In case you missed the opportunity to watch Afghan Star in theaters, here’s your chance to watch it on television. Havana Marking‘s film about the “American Idol” of Afghanistan begins airing on HBO on Thursday, March 18th. This fascinating film profiles a pop television show that elicits death threats for its female contestents, receives more votes than the presidential elections, and gives its long-warring ethnic groups the chance to see each other as something other than enemies. We loved this film when we saw it in theaters, and I’d love to hear what you guys think.
Title: Afghan Star
Director: Havana Marking
Film reviewed by: Katy Jones
I loved this film. It took me a little while to get into it. It’s a little rough – it’s a film about Afghanistan. It’s a world I’ve never been to, and like any culture shock, it takes a little bit of time to get a sense of where you are and what you are trying to navigate.
Television has come back to Afghanistan after being outlawed during the years of Taliban rule. One of the most popular programs on the television is Tolo TV’s Afghan Star. The set up is the same as American Idol. Thousands audition across the country wearing contestant numbers and singing to a panel of judges who alternatively ridicule and praise until they whittle out a small group of finalists. These finalists move on to the main broadcast and sing in a weekly program. After they perform, the audience sends votes for their favorite via text messages. The next week the person with the fewest votes is removed from the program. And this poor unlucky soul, after being told that their dreams are crushed, gets to sing one final song to the audience and exit on a “high note” so to speak.
The four finalists that we follow are from different backgrounds and different regions in Afghanistan. Rafi, an adorable 19 year old with Jonas brother appeal is from nearby Mazer e Sharif, a community dominated by the Tajiks of Iranian descent. Hameed is a twenty-five year old classically trained musician from the Hazara minority, a people believed to be related to the Mongolians.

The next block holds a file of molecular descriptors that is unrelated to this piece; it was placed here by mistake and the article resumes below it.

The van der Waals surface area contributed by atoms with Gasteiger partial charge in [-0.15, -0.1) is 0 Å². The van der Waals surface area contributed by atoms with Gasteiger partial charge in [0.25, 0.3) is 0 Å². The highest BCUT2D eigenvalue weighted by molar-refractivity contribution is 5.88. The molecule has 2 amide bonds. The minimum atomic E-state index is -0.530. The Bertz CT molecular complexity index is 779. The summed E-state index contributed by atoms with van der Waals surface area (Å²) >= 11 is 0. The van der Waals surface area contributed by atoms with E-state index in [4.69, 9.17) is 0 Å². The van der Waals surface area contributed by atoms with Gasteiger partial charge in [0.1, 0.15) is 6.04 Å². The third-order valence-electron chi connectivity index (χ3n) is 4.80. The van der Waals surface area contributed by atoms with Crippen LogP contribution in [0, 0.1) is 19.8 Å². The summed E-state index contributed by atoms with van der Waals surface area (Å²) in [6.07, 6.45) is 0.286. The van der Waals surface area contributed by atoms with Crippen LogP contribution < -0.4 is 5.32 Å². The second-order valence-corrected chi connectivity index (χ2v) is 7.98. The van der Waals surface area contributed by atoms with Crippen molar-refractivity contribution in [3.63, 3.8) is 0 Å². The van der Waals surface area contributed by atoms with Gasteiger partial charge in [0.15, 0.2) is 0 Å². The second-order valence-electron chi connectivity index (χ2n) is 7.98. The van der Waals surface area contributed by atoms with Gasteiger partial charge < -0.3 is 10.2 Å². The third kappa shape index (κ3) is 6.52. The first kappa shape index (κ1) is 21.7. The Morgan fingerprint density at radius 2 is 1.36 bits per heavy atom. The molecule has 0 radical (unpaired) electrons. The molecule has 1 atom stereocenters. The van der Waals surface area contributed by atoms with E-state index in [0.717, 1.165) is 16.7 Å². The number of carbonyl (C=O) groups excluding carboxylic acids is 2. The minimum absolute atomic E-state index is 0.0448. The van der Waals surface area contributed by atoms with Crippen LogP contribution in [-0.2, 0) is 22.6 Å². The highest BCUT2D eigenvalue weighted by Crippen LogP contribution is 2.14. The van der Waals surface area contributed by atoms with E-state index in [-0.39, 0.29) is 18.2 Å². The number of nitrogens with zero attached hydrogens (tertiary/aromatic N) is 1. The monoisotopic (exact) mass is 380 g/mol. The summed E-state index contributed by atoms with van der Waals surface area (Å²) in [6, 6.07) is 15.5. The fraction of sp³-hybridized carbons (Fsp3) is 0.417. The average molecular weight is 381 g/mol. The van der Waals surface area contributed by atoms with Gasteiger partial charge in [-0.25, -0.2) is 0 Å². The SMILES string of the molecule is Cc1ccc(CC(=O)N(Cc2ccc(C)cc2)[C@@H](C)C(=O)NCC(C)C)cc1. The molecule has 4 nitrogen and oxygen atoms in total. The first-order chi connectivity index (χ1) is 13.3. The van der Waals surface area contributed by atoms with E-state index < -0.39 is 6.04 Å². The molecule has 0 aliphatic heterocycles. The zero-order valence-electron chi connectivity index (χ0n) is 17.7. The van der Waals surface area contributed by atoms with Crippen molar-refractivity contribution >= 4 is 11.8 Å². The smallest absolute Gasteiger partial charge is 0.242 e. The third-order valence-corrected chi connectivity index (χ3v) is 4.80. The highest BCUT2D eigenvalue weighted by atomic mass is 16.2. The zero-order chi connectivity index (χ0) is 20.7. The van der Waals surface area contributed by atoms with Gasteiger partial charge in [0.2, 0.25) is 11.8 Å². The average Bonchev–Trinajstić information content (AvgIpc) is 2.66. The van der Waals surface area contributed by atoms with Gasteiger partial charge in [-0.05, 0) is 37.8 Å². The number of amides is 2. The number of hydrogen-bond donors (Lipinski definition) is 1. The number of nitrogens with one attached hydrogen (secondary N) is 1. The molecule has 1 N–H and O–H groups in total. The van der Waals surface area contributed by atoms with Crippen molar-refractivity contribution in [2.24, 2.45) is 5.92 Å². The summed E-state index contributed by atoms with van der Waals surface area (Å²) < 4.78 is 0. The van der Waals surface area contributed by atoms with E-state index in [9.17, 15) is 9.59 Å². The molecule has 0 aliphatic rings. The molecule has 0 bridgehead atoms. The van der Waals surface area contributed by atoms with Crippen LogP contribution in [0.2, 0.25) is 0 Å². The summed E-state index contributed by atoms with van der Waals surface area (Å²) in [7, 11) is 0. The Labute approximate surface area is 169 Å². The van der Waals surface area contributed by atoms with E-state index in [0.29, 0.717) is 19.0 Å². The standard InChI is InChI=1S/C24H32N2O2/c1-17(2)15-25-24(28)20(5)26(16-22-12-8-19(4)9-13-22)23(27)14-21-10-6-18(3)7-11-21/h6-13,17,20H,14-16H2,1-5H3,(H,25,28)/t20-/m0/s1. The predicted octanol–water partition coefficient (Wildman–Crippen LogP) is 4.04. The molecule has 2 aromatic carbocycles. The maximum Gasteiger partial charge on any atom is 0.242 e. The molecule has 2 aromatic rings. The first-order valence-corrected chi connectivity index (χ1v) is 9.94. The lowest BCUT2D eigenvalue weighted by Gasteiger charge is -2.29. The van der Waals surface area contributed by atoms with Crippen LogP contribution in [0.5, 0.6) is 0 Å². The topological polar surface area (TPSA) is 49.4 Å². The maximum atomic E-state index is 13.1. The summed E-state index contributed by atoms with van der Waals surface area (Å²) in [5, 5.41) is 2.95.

Rafi is clearly the heartthrob while Hameed is clearly the better musician. Both become symbols for their people to pin their hopes. And they are friends (at least on screen). The sight of these two singing together, joyfully embracing after they are passed to the next round resonates strongly with a people that are tired of fighting and want to see Afghanistan as a unified country.
There are two (!) female contestants. There is the modest and Madonna-esque (Rembrant style Madonna) Lema who is praised for maintaining her feminine modesty. She quietly, stoically can’t help herself from singing and is matter of fact of the danger she knows she is facing in being a woman on the screen. She doesn’t need to be a star, but she does need to sing.
And then there’s Setara. Ah, Setara, an irrepressible Madonna-esque (pop star style Madonna) diva who can’t help but dance when she’s singing. Eventually, the audience turns against her because she bounced from side to side in an immodest fashion while singing. She doesn’t cry at the announcement that she is kicked off, but during her final song – oh, dear. Her face sets, her thoughts broadcast, “Okay, you didn’t like that – see how you like this!” And she belts out a song as she sashays around the whole stage, letting her head-scarf slip. Oh, Setara. Noooooooo!!!! She leaves the program laughing, and dodging death threats.
But my favorite character is Daoud Sediqi, the producer/host who works behind the scenes. “Why do I care who wins personally? These people are characters for me to make a better world with.” For him, having these ethnic groups share the same stage and vote for the same stars is a unifying force for the Afghan people. “Why talk about the Taliban?” he asks, “They are not important.” They are not a part of this television world he is creating. In his world, ethnic diversity shares one stage and sings together and supports each other. Women are seen, television is broadcast, and music is heard. Interestingly, this film was shot in 2006, and Mr. Sediqi today is no longer a part of Afghan Star. Earlier this year, he was sent to watch this documentary in the U.S., and he never returned to Afghanistan.
Why do I like this show? Amazing characters? Yes. The producer manipulating the entire country. Yes. But also there’s this – my belief in democracy has been shaken in recent years, petty fighting, caring more about the pretense of caring than actually caring, the exhaustion of watching Sarah Palin continue to get press – but you know, you’re giving it back to me, Afghan Star. Suddenly democracy does seem like a process that can bring people together as much as tear them apart. Suddenly, in an entertainment-driven TV show, I am reminded why freedom of the press is important. Thumbs up.
4 out of 5 cheers